I have a different way of handling it that makes sense year around.  I simply use an energy envelope to cover both heating and electric.  During the Summer, my electric bills are higher and during the Winter, my heating bill is higher.  It helps to cancel out the differences in my total energy expenses throughout the year, and thus makes my total average energy cost per month much more stable.

John

(Edited)
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Wayne Woodbury

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I also like to keep my budget simple.  I try to combine like categories into a single category unless there is something specific I want to be able to track.  If you don't care about that level of granularity, then it is easier to combine.  I have a lot of envelopes, and it can be cumbersome to find things, especially if you share the account with someone else, like your spouse.  If you are trying to get a handle on certain expenses, it can help to track them separately.

I use categories to help combine like expenses while still maintaining a separate envelope for things.  Not sure if any of you use that feature, but I find it very useful.  For those who don't know, categories are created by simply naming your envelopes with a keyword (such as "Utilities") followed by a colon and the name of the envelope (e.g., Utilities: Elictricity, Utilities: Heating Oil, etc.).  In the web version, Goodbudget groups all envelopes with the same category name into the same group on screen, even if they are not grouped together in your Edit Envelopes screen.  Unfortunately, groups are not supported in the Android version and I have to manually order them.  The group names still make it easier to find the envelope I am looking for.
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Colin Grant

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That won't work for me John. As my electricity is budgeted via my supplier I pay a fixed sum each month. Oil is different as paid for in full when delivered and is much more volatile price-wise. I also only have oil delivered a couple or so times a year so there is no fixed timeframe. My question to an extent is what is the best type of envelope to use? Probably the monthly expense envelope is the only answer but that does rather render the green progress bar irrelevant as it is tracking on a monthly basis :-)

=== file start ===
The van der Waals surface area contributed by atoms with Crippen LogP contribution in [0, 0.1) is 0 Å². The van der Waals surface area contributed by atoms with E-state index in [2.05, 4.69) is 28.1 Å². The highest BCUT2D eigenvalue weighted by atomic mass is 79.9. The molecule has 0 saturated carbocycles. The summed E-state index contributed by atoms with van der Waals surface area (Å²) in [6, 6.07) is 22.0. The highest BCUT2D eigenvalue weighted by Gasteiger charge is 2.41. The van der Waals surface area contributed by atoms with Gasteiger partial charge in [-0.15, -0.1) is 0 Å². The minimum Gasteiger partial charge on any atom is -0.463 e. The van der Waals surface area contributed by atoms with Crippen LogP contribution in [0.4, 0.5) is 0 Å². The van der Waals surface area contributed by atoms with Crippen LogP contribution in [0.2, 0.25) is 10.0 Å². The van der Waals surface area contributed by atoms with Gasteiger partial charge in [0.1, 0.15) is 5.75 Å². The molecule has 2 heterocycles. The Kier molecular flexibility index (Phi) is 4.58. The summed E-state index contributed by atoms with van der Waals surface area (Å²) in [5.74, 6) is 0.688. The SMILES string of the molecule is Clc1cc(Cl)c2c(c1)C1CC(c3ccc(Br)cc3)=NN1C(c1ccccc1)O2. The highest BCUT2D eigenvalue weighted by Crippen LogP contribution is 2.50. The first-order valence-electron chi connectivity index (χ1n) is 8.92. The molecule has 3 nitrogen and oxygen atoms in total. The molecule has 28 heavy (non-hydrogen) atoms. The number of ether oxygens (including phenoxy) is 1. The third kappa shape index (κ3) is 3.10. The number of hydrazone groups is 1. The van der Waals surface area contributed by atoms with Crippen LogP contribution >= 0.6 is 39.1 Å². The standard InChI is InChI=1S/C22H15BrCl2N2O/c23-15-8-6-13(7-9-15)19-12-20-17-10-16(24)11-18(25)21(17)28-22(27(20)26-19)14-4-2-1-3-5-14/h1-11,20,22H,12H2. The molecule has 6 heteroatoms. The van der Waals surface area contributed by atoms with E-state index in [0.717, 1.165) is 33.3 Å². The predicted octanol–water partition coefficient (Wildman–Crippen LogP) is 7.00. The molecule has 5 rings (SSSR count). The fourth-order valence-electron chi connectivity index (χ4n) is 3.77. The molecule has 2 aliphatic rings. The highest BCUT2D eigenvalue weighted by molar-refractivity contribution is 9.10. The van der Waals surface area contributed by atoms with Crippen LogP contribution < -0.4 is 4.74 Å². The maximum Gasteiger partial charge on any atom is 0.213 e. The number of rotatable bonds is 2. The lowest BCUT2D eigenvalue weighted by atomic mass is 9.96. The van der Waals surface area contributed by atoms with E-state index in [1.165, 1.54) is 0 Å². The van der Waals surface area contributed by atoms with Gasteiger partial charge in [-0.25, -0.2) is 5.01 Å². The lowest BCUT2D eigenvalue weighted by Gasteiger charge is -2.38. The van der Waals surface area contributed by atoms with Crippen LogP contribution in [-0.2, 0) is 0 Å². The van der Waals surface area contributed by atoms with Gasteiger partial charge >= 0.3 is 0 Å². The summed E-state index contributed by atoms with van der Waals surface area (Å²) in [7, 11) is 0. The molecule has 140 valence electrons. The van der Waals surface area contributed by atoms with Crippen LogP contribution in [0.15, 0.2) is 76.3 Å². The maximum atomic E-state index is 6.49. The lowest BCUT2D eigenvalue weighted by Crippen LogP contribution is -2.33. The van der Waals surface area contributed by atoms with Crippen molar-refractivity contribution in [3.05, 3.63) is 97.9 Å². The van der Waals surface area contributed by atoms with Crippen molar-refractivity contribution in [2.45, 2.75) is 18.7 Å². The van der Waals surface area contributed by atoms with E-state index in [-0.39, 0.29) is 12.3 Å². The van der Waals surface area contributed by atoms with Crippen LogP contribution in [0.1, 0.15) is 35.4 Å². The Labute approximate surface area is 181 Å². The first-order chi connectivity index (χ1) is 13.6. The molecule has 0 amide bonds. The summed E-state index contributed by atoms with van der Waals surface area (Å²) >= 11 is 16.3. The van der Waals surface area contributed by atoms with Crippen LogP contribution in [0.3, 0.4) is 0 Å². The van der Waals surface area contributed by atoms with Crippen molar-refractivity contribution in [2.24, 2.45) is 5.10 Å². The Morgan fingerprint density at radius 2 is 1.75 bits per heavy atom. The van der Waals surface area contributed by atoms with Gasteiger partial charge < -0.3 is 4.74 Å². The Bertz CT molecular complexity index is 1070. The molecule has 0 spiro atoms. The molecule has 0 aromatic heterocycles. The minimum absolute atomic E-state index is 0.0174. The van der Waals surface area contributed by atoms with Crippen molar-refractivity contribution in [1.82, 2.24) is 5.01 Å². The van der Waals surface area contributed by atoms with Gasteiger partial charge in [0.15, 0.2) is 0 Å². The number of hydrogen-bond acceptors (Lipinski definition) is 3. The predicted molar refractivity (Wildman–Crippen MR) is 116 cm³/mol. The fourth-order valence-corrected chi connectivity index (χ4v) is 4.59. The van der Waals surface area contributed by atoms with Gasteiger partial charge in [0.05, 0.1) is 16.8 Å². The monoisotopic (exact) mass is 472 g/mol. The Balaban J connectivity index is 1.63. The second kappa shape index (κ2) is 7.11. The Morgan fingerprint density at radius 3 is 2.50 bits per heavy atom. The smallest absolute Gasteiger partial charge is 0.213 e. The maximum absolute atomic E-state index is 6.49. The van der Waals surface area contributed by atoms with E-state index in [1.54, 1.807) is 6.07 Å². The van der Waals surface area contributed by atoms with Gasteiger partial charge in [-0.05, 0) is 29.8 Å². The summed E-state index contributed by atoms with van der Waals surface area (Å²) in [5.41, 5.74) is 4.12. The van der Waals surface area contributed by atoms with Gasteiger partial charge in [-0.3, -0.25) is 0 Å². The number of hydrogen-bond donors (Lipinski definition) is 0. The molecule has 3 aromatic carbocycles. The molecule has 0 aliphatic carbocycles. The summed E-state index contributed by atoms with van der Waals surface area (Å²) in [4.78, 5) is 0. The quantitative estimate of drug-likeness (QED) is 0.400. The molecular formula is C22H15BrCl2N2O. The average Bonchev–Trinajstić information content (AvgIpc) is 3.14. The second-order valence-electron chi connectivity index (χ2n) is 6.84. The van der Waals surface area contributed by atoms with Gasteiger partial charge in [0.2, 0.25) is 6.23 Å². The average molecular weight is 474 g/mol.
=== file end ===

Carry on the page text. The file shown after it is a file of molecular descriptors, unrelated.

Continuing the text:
(Edited)
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John Vander Stel

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I use a monthly envelope for my energy too, but I will let it build up over time if I don't use it all in a given month.  Prices tend to fluctuate for heat and electric, so it's always a moving target.  I keep an eye on it and after a while, I tend to get an easy feel for my average annual use cost, I can adjust the total budget amount for energy gradually and more intelligently over time.  I purposely choose to not have the power company determine a level payment for each month because I don't like sudden surprises like a larger bill at the end of the period in the case of when their estimate was not accurate.  I tend to better estimate my total energy bill, over time, than the power companies and I can easily make periodic adjustments to my monthly budget amount to eliminate any major surprises.  I view my budget as a working document that can be adjusted gradually over time to deal with life's unpleasant changes as they come.  It makes my life more predictable and pleasant. :-)  Everyone makes their own choices and some ways work better, in actual practice, than others for different people.  What works best for me may not work best for you.  I can only relate what works well for me, and hope that it may offer a new idea that may ultimately work better, as an alternative, for someone else.  I really enjoy your posts here, Colin.  You think a lot like me and I appreciate and value the difference in our points of view.  As you, if I can offer an alternate idea that might work better for anyone, I want to share it here.  As GoodBudget users, we are all in it together! :-)  Cheers! :-)

(Edited)